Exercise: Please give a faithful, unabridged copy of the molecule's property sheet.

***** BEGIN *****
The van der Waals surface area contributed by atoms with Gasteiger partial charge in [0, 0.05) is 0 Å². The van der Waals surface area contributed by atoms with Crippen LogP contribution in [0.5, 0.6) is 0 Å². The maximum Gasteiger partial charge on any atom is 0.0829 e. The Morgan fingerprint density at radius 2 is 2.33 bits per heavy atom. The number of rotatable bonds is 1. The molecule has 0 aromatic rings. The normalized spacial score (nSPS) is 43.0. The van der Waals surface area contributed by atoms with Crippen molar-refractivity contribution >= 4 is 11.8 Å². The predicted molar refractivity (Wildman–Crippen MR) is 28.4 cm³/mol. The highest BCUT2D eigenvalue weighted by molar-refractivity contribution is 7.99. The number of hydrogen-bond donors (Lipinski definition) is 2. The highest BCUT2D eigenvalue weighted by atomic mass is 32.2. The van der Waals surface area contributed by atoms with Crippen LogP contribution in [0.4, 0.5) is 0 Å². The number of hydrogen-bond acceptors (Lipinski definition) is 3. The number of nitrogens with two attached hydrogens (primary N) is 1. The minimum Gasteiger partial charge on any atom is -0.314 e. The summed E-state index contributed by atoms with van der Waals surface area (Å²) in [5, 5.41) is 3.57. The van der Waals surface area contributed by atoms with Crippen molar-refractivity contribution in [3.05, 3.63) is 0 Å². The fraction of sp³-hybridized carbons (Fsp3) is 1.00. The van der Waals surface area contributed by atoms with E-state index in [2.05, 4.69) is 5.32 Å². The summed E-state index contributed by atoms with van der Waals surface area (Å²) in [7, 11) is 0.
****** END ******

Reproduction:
The van der Waals surface area contributed by atoms with Gasteiger partial charge in [0, 0.05) is 0 Å². The van der Waals surface area contributed by atoms with Crippen LogP contribution in [0.5, 0.6) is 0 Å². The maximum Gasteiger partial charge on any atom is 0.0829 e. The Morgan fingerprint density at radius 2 is 2.33 bits per heavy atom. The number of rotatable bonds is 1. The molecule has 0 aromatic rings. The normalized spacial score (nSPS) is 43.0. The van der Waals surface area contributed by atoms with Crippen molar-refractivity contribution >= 4 is 11.8 Å². The predicted molar refractivity (Wildman–Crippen MR) is 28.4 cm³/mol. The highest BCUT2D eigenvalue weighted by molar-refractivity contribution is 7.99. The number of hydrogen-bond donors (Lipinski definition) is 2. The highest BCUT2D eigenvalue weighted by atomic mass is 32.2. The van der Waals surface area contributed by atoms with Crippen LogP contribution in [0.4, 0.5) is 0 Å². The number of hydrogen-bond acceptors (Lipinski definition) is 3. The number of nitrogens with two attached hydrogens (primary N) is 1. The minimum Gasteiger partial charge on any atom is -0.314 e. The summed E-state index contributed by atoms with van der Waals surface area (Å²) in [5, 5.41) is 3.57. The van der Waals surface area contributed by atoms with Crippen molar-refractivity contribution in [3.05, 3.63) is 0 Å². The fraction of sp³-hybridized carbons (Fsp3) is 1.00. The van der Waals surface area contributed by atoms with E-state index in [2.05, 4.69) is 5.32 Å². The summed E-state index contributed by atoms with van der Waals surface area (Å²) in [7, 11) is 0.